You’re not going to wake up one morning and discover you’re in the private cloud. Just as there required planning to create your current infrastructure, there are certain steps you need to take before changing it. This year at Interop New York, the focus on the private cloud starts first with virtualization, and the key to getting the most out of virtualization is automation.
This method of managing provisioning and configuration involves codifying something that you’re currently doing manually. This will require different tools and levels of management as your infrastructure evolves.
Automation by Phase
- Server consolidation: Start off simple, utilizing scripts you’ve probably compiled on your own to simplify the manual processes. At this stage, vendor tools will be deployed to share these shortcuts across the enterprise.
- Infrastructure optimization: Support begins to expand beyond single vendors, and capacity management becomes an issue. Automation takes on the responsibility of patching and managing configuration.
- Automation & Orchestration: Another level of maturity in your virtualization strategy means adding provisioning, configuration standardization, compliance, running processes, application deployment, and self-service (or private cloud-like services) to the automated mix.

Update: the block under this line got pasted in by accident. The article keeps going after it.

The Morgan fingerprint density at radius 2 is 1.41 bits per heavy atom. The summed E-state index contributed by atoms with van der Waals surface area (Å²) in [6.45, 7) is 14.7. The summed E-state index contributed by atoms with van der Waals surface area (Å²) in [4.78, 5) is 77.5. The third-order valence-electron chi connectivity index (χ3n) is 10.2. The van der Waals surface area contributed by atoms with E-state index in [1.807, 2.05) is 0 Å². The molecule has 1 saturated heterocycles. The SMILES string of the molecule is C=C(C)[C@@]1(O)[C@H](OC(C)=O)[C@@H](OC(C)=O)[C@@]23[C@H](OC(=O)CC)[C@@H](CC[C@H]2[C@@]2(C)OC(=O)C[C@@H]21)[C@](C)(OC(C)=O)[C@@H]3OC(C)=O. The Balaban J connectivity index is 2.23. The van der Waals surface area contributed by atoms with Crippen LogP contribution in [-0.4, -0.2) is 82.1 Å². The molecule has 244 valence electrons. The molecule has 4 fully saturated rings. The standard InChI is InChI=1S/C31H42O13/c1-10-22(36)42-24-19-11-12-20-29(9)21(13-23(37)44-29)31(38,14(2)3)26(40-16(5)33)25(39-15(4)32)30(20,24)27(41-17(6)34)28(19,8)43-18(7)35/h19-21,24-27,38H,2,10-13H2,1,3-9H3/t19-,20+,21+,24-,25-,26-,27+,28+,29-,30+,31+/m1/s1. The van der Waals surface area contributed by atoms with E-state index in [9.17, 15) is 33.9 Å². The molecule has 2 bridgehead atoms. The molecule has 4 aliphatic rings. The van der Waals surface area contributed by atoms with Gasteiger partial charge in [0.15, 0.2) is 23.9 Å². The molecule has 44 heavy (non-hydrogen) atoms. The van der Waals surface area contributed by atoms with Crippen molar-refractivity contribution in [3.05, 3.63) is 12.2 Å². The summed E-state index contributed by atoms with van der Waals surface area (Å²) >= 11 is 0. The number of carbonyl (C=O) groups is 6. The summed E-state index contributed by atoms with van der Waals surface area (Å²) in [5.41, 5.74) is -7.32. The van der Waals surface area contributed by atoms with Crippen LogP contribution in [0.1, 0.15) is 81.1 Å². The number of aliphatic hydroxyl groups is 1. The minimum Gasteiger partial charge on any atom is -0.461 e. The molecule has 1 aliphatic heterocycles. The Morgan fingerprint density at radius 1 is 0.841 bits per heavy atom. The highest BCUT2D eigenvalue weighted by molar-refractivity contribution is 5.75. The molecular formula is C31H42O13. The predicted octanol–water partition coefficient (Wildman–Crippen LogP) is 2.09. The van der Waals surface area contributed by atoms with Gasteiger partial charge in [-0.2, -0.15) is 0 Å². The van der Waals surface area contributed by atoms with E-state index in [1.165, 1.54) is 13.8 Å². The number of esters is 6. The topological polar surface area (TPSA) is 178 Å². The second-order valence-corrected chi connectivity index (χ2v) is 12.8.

- Dynamic Data Center: Whether or not this means deploying a private cloud, reaching this level of maturity in your strategy heightens your application portability and calls for SLA-accompanied automation.
Not so fast
Bottom line is, if your application is faulty in the traditional model, it will be faulty in the young and hip model. There are opportunities to ease yourself into the water, however, to make sure that the applications you’re choosing to deploy atop a new infrastructure are the right ones. Rackspace’s recent OpenStack – their open source offering of their very own code – allows you to integrate the code you’d be utilizing in the cloud in your very own infrastructure. Not only can you get comfortable in your comfort zone, running the code in front of the eyes of your own team members before sending your babies out into the cloud, but you can monitor how your applications will run in that environment.
As with all technology that promises to deliver ease-of-use, there are many ways automation can go wrong. Before implementation, ensure each instance has been tested and that there are periodic checks in place once deployed.
Though the conversation at events such as Interop is dominated by cloud, there are specific and real-time practices that you can begin implementing today to prepare yourself for the somewhat cloudy future.